Traveling Hong Kong
What we loved…
Malls – After you’ve experienced the relentless heat of a long Hong Kong summer’s day, you will learn that their super modern, deliciously scented, and immaculately clean luxury malls are your best friends. They are colder than cold at all hours. Plus they are the best place to watch wheeling suitcase-toting Hong Kongers participate in their national sport – shopping. Malls may not be your typical tourist stop, but when traveling Hong Kong, they should not be missed.
Getting out of the city – Whether it’s to go to the beach, to hike one of Hong Kong’s many trails (like Victoria Peak or Tian Tan Buddha), or to go check out the famous pink dolphins and traditional fishing villages of Lantau Island, Hong Kong offers some great escapes from the hustle and bustle of the overcrowded concrete jungle.
Never sleeps – If New York is the city that never sleeps, then Hong Kong is the country that never sleeps. There are always people out and about, and always something to do. If only the neon signs gave off vitamin D, you could party all night and sleep through the debilitatingly hot days.
What we didn’t love…
Malls – I know, we just said this was one of our favorite parts of Hong Kong. We love the air conditioning, cleanliness and people watching, but we don’t actually want to participate in day-long shopping trips. Why would I travel halfway across the world to go to the same stores my neighborhood mall has back home? Hong Kong is literally mall after mall after mall. I don’t have money to spend at a mall, and I certainly don’t have room for more stuff. The malls offer a nice respite and some great cultural insight, but don’t get sucked in for too long. There’s so much more to explore!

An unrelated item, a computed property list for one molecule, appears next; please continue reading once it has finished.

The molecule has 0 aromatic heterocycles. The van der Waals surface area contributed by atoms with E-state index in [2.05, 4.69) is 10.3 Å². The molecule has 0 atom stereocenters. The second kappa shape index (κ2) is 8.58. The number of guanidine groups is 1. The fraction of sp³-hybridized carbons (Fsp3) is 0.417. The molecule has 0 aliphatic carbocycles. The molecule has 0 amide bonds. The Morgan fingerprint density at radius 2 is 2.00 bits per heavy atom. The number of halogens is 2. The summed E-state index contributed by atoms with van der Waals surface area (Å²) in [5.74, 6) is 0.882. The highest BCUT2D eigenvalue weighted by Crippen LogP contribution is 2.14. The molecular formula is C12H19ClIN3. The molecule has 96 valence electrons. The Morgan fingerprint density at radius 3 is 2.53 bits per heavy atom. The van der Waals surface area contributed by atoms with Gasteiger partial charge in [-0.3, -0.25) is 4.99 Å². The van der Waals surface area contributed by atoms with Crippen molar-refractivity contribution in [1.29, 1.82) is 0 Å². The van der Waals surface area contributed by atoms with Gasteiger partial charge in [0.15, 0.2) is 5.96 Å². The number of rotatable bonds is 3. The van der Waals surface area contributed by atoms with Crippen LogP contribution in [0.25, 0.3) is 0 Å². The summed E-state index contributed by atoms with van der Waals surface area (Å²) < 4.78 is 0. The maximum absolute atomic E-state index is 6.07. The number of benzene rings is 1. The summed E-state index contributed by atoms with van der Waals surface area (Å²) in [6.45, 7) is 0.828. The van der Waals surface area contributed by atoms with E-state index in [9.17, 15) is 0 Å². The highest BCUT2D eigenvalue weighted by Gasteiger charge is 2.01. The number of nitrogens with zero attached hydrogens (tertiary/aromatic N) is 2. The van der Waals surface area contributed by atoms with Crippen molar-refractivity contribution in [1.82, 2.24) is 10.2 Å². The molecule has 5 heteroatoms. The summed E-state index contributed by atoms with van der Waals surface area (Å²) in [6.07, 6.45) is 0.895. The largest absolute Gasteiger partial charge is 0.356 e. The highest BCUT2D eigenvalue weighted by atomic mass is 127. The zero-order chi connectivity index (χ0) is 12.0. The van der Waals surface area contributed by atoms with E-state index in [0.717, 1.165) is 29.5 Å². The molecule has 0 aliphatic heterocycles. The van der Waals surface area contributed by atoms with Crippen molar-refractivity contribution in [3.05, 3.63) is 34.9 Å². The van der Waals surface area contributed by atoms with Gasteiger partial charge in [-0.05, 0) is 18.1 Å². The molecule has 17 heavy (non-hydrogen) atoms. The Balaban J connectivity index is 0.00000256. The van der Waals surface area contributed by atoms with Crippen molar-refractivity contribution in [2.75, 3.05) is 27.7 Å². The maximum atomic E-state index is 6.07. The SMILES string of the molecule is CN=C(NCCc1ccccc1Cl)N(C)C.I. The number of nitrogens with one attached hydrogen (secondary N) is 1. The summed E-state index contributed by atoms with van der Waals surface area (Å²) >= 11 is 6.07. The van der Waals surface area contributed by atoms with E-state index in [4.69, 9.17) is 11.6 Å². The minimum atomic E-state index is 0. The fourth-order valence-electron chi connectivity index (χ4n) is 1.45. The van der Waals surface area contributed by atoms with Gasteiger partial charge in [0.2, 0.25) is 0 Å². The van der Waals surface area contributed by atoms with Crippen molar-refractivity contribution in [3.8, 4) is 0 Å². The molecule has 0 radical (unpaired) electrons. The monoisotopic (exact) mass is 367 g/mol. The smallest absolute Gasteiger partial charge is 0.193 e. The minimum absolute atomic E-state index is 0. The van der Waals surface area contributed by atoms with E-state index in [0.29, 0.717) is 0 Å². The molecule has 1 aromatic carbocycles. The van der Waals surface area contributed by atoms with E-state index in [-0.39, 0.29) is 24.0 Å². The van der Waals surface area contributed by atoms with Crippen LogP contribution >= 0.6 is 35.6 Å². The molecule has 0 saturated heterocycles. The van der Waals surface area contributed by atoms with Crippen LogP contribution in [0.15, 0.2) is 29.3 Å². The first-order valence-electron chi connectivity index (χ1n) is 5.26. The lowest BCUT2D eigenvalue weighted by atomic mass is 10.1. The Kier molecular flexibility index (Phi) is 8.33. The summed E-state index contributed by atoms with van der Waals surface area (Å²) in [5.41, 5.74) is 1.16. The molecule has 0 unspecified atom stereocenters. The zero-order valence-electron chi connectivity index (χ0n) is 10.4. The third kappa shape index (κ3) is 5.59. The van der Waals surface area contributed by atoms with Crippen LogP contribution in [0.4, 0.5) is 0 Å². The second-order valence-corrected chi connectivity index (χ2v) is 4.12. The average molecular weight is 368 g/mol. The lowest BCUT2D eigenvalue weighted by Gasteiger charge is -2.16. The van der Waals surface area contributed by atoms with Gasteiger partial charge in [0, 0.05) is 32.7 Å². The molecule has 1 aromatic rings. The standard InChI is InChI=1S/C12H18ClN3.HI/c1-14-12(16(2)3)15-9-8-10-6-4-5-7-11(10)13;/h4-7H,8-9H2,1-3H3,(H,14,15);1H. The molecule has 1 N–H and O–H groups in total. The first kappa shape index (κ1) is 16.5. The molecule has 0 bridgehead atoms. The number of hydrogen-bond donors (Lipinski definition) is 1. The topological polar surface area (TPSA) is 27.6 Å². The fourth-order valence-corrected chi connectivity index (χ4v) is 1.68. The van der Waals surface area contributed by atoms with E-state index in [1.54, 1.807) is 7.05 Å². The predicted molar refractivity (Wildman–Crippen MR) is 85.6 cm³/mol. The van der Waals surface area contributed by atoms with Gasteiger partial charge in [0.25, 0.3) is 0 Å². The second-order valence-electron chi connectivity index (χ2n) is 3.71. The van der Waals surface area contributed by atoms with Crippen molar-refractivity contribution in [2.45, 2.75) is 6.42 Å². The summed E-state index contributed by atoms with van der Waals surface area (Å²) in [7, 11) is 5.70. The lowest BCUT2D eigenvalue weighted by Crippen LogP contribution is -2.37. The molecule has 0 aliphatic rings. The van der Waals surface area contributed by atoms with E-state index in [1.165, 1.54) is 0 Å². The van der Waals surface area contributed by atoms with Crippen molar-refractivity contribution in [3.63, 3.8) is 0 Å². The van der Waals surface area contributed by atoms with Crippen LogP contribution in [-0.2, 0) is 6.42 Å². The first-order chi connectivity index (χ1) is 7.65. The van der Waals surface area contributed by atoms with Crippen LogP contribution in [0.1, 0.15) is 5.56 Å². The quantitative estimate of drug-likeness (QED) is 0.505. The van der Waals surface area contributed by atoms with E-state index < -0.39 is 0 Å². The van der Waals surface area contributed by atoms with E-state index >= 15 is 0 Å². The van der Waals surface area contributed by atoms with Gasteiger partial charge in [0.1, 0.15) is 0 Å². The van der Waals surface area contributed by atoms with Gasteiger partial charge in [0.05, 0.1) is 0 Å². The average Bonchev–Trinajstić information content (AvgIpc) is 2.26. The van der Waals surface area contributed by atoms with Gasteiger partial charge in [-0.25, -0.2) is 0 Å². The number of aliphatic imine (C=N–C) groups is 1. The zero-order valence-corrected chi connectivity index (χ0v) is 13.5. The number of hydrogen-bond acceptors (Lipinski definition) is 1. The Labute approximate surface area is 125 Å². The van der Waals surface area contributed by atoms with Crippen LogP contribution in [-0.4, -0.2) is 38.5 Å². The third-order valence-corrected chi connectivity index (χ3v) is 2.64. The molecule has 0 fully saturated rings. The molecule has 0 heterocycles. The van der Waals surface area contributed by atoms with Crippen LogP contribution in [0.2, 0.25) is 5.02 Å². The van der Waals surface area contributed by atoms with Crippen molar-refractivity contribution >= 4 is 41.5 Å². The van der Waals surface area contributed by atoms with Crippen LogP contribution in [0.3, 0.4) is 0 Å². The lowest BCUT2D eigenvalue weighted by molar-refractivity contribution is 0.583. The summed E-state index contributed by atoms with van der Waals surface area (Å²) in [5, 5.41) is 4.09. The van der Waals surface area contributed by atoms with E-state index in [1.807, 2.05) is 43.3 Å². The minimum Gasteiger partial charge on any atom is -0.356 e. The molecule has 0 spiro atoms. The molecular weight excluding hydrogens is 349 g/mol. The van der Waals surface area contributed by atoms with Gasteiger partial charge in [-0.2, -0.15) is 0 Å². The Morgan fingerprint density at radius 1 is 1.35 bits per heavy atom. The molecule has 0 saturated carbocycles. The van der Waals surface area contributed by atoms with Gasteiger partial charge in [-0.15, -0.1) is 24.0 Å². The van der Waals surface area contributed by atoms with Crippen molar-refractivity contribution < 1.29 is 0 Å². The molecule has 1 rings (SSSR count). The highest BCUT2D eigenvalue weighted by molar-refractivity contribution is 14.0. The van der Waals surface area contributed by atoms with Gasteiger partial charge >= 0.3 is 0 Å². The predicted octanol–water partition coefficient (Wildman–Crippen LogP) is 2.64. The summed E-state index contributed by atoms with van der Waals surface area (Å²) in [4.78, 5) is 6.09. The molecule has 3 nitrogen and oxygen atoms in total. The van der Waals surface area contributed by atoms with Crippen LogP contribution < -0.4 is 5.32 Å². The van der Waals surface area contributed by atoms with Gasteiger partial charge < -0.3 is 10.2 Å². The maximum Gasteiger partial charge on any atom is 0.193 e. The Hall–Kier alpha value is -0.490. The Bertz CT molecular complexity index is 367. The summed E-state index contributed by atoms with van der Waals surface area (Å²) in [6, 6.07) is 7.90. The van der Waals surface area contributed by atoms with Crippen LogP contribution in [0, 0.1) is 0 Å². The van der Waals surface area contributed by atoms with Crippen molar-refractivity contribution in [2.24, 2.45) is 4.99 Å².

Accommodation – If you find affordable accommodation that isn’t super sketchy in Hong Kong, you deserve an award. Lots of the affordable guest houses and hostels are in the Chung King Mansions. The elevator lobby feels like standing in a refugee camp, except everyone is trying to reach into your pockets, literally and figuratively. There’s only one elevator per 20 stories, and no option of a stairwell (hmm, what would happen in an emergency?). The rooms themselves are fine by our standards, but after traveling on a tight budget for so long, our standards are pretty low. I think most people would be pretty displeased, to say the least.
Heat – I realize we can’t control the weather, but that doesn’t make the Hong Kong heat any more bearable. And it’s hot year-round. There’s no time of year you can visit where it won’t be hot. Well, I suppose by Hong Kong Standards, winter is just warm instead of crazy hot. I’m a California girl. I don’t do winters. I’m all about sunshine and heat, but traveling Hong Kong is a whole different king of heat. Its humid heat is oppressive.